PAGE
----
This STBI case series raises important questions about which preinjury and/or postinjury case characteristics or indicators would be sensitive enough to predict the potential for the return to independent living and gainful employment after STBI. Young age, preinjury productivity, college education, prior professional or managerial occupation, discharge from IR to home, duration of rehabilitation, good social and/or professional support network, absence of psychiatric symptoms, and improvement from admission to discharge IR FIM scores are all factors associated with a greater potential for postinjury gainful employment [16,30–33]. Sex seems to have no significant influence on outcomes after TBI [34]. Early interventions following acute injury to reduce intracranial hypertension and mass effect have been shown to improve outcomes [35–36]. Initial treatment of STBI at a level 1 trauma center may be associated with a greater return of functional independence [37]. Continuous early rehabilitation interventions beginning during acute care and spanning IR and outpatient rehabilitation have been shown to improve outcomes after TBI [38–41]. Also, an investigation of veterans having nonpenetrating moderate TBI to STBI found that those with a latency of less than 48 d in trauma acute care prior to transfer to postacute IR were 2.4 times more likely to be productive in terms of ability to return to work at 1 yr [42]. The nine patients in this case series shared most of these characteristics associated with good outcomes, including early interventions following acute injury to reduce intracranial hypertension and mass effect at a level 1 trauma center, latency of less than 48 d for transfer from acute care to postacute IR, discharge from IR to home with family, outpatient rehabilitation, excellent social support, and no psychiatric symptoms following recovery from PTA. An additional indicator common to the nine patients was improvement from admission to discharge in IR cognitive FIM scores of 8 to 22 points, with an average improvement in IR cognitive FIM scores more than twice that of the national UDSMR pooled data for 2010.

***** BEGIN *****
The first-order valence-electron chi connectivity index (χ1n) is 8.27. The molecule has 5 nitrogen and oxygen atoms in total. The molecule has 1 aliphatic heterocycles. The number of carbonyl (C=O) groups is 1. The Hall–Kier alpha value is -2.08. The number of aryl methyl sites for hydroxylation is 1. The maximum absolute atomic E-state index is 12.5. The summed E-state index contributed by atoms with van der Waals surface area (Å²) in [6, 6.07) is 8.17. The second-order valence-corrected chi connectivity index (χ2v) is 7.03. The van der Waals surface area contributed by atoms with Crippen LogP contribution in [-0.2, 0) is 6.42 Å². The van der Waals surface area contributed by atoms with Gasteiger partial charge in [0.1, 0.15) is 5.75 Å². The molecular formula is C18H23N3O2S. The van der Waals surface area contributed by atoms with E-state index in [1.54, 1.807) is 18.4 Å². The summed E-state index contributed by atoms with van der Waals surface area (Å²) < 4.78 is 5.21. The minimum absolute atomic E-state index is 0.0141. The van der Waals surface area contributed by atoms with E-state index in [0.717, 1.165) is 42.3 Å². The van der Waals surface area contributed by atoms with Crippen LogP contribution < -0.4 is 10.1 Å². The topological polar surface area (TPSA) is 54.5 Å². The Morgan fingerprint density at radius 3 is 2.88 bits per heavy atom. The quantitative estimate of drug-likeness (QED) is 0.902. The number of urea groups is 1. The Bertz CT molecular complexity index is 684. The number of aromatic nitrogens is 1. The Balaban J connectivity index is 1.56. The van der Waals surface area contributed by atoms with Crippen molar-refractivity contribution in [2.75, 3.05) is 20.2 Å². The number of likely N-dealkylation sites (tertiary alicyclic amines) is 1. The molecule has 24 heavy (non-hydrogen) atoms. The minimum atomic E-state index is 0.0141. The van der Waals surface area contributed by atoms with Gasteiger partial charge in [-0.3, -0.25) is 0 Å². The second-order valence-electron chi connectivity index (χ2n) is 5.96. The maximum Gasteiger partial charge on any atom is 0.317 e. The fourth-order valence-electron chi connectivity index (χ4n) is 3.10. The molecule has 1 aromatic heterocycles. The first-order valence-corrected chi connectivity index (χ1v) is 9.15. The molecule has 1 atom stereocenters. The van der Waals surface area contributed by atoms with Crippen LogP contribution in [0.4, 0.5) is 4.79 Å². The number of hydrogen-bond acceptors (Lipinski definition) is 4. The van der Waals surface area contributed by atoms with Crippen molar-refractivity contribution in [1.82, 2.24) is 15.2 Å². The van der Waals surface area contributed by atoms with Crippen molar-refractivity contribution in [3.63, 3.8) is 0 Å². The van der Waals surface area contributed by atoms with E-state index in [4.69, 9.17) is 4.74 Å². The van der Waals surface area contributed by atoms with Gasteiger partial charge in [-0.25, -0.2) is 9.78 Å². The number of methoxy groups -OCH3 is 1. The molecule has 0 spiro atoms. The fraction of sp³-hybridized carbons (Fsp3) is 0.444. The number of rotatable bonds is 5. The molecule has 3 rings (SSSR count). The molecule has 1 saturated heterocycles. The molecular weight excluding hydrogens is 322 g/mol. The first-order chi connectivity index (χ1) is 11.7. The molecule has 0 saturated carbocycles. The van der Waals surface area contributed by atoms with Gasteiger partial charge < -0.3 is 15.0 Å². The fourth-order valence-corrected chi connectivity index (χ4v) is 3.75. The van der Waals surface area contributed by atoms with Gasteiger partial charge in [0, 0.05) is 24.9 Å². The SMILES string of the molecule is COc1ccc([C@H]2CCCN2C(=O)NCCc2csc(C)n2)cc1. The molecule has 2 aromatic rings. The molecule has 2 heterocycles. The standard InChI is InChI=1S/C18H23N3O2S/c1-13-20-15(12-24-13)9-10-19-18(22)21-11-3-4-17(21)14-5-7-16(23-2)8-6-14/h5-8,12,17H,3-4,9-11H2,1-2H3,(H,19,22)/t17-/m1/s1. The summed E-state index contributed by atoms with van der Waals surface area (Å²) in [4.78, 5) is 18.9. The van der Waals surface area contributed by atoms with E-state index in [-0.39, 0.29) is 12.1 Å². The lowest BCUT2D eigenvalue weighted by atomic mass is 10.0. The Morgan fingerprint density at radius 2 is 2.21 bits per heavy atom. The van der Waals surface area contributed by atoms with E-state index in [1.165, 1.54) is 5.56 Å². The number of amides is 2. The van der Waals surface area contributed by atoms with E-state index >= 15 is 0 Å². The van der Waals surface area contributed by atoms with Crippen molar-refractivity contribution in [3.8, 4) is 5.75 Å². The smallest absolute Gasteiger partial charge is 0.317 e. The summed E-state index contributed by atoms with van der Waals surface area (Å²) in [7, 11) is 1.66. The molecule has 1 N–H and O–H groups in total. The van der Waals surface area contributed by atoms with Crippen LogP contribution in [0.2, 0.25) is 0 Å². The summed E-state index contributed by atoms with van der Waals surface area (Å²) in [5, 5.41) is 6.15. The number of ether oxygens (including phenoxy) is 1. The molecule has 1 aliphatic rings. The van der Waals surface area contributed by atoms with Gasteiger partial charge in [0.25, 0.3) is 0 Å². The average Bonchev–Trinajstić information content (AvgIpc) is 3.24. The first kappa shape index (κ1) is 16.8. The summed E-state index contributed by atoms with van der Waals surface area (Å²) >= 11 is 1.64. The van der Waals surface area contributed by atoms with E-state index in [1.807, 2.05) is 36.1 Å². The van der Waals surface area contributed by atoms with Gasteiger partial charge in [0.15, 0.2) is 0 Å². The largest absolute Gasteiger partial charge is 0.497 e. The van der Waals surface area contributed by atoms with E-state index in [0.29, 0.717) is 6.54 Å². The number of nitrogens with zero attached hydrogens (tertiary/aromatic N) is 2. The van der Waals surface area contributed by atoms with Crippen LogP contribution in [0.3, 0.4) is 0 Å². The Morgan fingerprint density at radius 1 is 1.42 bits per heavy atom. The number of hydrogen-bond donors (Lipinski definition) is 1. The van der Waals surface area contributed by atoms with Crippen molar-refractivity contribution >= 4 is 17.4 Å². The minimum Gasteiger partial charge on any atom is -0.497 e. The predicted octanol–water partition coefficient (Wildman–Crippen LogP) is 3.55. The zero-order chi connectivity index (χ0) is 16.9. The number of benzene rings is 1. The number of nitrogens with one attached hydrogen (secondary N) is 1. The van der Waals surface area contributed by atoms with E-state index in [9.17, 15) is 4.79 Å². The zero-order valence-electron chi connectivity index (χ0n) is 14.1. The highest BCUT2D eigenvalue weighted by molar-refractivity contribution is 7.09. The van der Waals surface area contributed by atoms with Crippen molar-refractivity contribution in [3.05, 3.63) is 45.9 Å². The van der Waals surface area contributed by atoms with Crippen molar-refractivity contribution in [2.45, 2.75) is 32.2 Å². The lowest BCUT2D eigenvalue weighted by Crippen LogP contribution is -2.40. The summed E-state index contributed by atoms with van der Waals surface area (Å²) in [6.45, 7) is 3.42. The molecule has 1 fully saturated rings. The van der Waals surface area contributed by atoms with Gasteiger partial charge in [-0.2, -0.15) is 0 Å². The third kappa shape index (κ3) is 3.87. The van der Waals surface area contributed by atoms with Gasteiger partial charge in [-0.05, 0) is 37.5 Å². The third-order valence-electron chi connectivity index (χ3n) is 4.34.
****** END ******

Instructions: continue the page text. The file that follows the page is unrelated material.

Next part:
In this case series, it is also noteworthy that five of the participants demonstrated an improvement in sphincter continence from supervision to modified independence during acute care based on their admission IR sphincter FIM scores. Also, all nine had combined bowel and bladder FIM scores of 12 or greater, indicating independence to modified independence with bowel and bladder function with no incontinence by discharge from IR. Sphincter incontinence is commonly associated with diseases that involve cognitive impairment and loss of functional independence such as untreated normal pressure hydrocephalus (NPH), various dementias, stroke, and acute TBI [17,18,42–46]. Persistence of sphincter incontinence in patients with TBI is associated with poor functional outcomes [17–18]. Data from this case series seems to suggest that the recovery of continence after TBI may be associated with favorable functional outcomes. Similarly, patients having NPH that are successfully treated with shunting have recovery of continence and cognition [46]. Brain mapping studies suggest that the prefrontal cortex has important projections to other brain regions in the regulation of continence [47]. The prefrontal cortex is also known to have important connections with other brain regions in the integration of cognition. Thus, it would seem plausible that the recovery of continence could parallel the recovery of cognition due to the commonality of the pathways originating in the prefrontal cortex.